systemd: please stop trying to take over the world :)
dcbw at redhat.com
Wed Jun 15 02:23:43 UTC 2011
On Tue, 2011-06-14 at 10:21 -0400, Simo Sorce wrote:
> On Tue, 2011-06-14 at 14:08 +0200, Lennart Poettering wrote:
> > On Tue, 14.06.11 07:25, Simo Sorce (simo at redhat.com) wrote:
> > > > > What's the problem of having a specific hostname set up at boot
> > > > time ?
> > > >
> > > > The user might want to change it?
> > >
> > > Does setting it at boot time prevent you from changing it later ?
> > No, systemd will initialize it at boot and is happy if you change it later.
> As I thought, then I see no problem here.
systemd might be happy if you change it later, but other stuff is not.
The canonical example is X, where the hostname was used as the xauth key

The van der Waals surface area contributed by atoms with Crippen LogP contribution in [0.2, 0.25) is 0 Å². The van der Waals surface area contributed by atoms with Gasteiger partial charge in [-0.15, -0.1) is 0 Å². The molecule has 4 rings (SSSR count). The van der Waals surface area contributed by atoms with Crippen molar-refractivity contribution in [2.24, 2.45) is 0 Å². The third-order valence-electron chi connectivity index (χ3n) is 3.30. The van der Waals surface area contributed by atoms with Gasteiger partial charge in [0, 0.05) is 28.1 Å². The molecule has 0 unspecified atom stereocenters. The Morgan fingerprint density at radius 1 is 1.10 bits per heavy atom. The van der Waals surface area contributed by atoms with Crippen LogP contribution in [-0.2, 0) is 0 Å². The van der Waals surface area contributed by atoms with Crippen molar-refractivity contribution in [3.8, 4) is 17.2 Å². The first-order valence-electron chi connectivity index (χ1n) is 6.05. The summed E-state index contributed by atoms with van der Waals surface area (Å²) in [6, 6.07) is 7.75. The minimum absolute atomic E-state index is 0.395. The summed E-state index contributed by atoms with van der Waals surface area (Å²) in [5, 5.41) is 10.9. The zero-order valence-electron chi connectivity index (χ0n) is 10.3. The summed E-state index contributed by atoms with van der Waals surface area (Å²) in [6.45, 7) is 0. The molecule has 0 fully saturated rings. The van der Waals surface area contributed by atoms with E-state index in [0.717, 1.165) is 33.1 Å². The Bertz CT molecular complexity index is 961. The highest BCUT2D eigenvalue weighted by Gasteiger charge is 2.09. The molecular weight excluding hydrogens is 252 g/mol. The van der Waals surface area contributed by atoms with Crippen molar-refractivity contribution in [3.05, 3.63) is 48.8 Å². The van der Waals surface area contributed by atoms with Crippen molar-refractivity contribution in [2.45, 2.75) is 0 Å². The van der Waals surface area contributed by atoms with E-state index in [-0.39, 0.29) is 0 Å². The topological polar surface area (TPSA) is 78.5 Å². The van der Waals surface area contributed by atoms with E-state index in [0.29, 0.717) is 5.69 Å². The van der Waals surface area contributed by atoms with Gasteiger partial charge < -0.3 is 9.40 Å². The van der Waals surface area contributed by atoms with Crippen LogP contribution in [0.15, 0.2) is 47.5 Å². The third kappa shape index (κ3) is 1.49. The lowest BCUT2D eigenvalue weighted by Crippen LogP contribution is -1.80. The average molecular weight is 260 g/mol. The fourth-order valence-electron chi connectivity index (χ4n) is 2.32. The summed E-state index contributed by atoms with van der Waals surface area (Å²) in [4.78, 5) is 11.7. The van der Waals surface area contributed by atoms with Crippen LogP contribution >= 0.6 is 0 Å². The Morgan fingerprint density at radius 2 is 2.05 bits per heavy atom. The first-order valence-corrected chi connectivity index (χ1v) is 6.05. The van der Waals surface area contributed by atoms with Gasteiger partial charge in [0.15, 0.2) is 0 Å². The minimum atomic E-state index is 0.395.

to allow you to actually talk to the X server. When the hostname
changed, there was no authorization for the new hostname in your xauth
file, so starting new apps would silently fail. Basing *anything* like
that on your machine hostname is just stupid. It might work for you,
but it doesn't work for lots of other people, so lets fix it for
everyone. And we did back in the F10 timeframe
with /etc/X11/xinit/xinitrc.d/localuser.sh where we just let any local
user connect, since that's exactly what xauth's hostname thing was
supposed to do anyway.
The next example is apps that try to find out your IP address by looking
up your hostname. That's completely broken too. Do you have multiple
interfaces? Multiple IP addresses? Are you behind NAT? Yeah, all that
will torpedo hostname->IP lookups. Hostnames are *informational* and
are never a good way to identify anything concrete on a local machine.
That didn't used to be the case, but now it is. Things change in 40
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